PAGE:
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This is my structure which has two integer pointers aV and aT.

struct ADJP
{
    int *aV;
    int eV;
    int nV;
    int *aT;
    int nT;
};
ADJP *Umb = NULL;

The allocation process of aV and aT is like this..

    for(int i=0; i<nb; i++)
    {
        Umb[i].aV = new int[N];
        for(int j=0; j<n; j++)
            Umb[i].aV[j] = pIn[i].aV[j];
}

I want to remove one specific element from Umb array. for example I want to remove Umb[5], then how can I remove. I have tried with various mathods but got error due to allocated pointers I think. I have tried with follow method but its not working with this kind of struct array. It is working with struct array having no pointers.

int DeleteStructElement(int Index, ADJP *b, int N, int at)
{
    for(int i=Index; i<N-1; i++)
        memmove(&b[i], &b[i+1], (N-at-1)*sizeof*b);     // moving the terms of array
    N--;                                                // updating new size
    return N;
}

Have any idea how to remove an element from my struct array? Thanks.

share|improve this question
    
new is C++ only which language are you using? –  Adrian Cornish Aug 26 '12 at 4:09
    
Your question is tagged C (and not C++), yet you're using new. Are you really limited to C? –  Brian Cain Aug 26 '12 at 4:10
    
"new" is c++. If you are writing C you should use malloc(). –  Hannes Landeholm Aug 26 '12 at 4:10
    
of course c and c++ .. I am using visual studio C++ 2010 .. Let me tag c++ too.. –  furqan Aug 26 '12 at 4:16

3 Answers 3

up vote 2 down vote accepted

You will want to delete the arrays in the deleted element to release their memory:

delete[] b[Index].aV;
delete[] b[Index].aT;

Then, you only have to do a single memmove to remove the element.

memmove(&b[Index], &b[Index+1], (N-Index-1) * sizeof(b[Index])

EDIT: as Mahmoud points out, this doesn't use the at parameter in DeleteStructElement; I'm not sure what you intended that parameter to do.

share|improve this answer
1  
You did not make use of the parameter 'at' still I voted up because this is the right answer. Please direct him to remove the unused parameter. –  Mahmoud Fayez Aug 26 '12 at 4:15
    
thanks "nneonneo". You mean that I don't need to move all above elements? means there is no need to for loop ? just remove the Index elements and move the memory of Index+1 to index thats all ? this is what you mean ? –  furqan Aug 26 '12 at 4:27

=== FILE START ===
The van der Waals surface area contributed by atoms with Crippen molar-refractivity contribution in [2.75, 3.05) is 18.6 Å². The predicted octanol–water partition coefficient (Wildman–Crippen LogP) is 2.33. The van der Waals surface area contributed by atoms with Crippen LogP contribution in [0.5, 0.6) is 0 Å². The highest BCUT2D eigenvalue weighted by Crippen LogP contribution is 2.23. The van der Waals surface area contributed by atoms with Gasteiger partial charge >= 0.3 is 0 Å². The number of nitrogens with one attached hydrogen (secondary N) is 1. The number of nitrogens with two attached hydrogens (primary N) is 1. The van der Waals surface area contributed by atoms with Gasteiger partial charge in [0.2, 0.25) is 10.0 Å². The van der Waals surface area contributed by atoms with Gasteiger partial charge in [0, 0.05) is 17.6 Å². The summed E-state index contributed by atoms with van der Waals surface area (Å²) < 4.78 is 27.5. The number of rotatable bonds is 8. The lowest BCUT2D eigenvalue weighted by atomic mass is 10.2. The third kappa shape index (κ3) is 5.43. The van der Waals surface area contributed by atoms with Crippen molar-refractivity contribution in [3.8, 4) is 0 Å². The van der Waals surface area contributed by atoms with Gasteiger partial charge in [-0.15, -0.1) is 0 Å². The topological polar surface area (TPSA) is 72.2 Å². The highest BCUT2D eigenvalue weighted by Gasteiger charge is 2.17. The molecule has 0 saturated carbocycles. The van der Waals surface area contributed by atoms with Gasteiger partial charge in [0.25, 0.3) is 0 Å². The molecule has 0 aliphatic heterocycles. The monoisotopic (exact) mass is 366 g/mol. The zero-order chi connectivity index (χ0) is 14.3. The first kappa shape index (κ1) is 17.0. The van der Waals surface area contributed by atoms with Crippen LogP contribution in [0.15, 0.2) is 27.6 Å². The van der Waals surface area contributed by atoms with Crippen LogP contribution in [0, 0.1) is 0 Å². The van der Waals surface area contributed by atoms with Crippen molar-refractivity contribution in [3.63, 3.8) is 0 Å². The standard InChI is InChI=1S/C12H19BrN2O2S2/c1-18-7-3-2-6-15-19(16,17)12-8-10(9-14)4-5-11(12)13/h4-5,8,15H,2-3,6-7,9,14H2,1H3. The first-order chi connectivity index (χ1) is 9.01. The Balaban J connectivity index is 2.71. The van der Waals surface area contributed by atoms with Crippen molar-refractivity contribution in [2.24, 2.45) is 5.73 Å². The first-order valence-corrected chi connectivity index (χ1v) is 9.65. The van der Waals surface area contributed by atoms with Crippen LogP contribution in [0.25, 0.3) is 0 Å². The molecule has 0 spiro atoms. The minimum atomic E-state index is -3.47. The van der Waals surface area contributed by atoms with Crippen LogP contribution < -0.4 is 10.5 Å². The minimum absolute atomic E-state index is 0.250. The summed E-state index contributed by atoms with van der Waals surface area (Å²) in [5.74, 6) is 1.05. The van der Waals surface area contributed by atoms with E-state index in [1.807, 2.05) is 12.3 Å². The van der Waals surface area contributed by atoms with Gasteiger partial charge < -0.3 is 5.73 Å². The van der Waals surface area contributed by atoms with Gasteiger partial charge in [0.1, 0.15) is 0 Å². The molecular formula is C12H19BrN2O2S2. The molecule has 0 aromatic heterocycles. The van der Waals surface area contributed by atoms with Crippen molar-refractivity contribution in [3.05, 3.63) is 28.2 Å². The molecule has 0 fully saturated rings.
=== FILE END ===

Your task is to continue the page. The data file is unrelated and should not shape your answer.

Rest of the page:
Well, actually, memmove is capable of moving more than one element at once, as it just moves whole blocks of memory. In this case, I've set the number of bytes (the third parameter) so that it moves all of the remaining elements. –  nneonneo Aug 26 '12 at 4:30
    
can you also tell me is it right to copy using memcpy. like this.. memcpy(temp, Umb, nb*sizeof(ADJP)); in this case, we r not allocating memory for temp.aV and temp.aT, so to copy Umb memory to temp is legeal ? –  furqan Aug 26 '12 at 7:11
    
memcpy is wrong since, in the original code, source and target overlap. I do not see what you want to achieve with temp. –  JohnB Aug 26 '12 at 7:14
   int DeleteStructElement (int index, ADJP * b, int nb) {
      delete [] (b[index].aV);
      for (int i = index; i < nb - 1; ++i) {
         b[i] = b[i+1];
      }
      return nb - 1;
   }
share|improve this answer
    
I think you have a typo. Shouldn't it be: delete [] b[index].aV; and probably also for(int i = index; i < nb - 2; ++i) –  Scooter Aug 26 '12 at 4:28
    
You're right with b{index]. I corrected that. Why i < nb - 2? –  JohnB Aug 26 '12 at 7:12
    
Hmmm, not sure why I said that. Doesn't seem right now that I think about it. –  Scooter Aug 26 '12 at 14:24

Assuming you're really using C++, a destructor in ADJP would be much more straightforward than DeleteStructElement.

But if you're doing some interesting "C" with new/delete (perhaps a well-confined subset of C++?), then I'd suggest calling delete from within DeleteStructElement.

but got error due to allocated pointers I think

Answering this question might be much more important than others. I'm assuming this was a runtime error? Use a debugger to suss out just exactly where the fault was.

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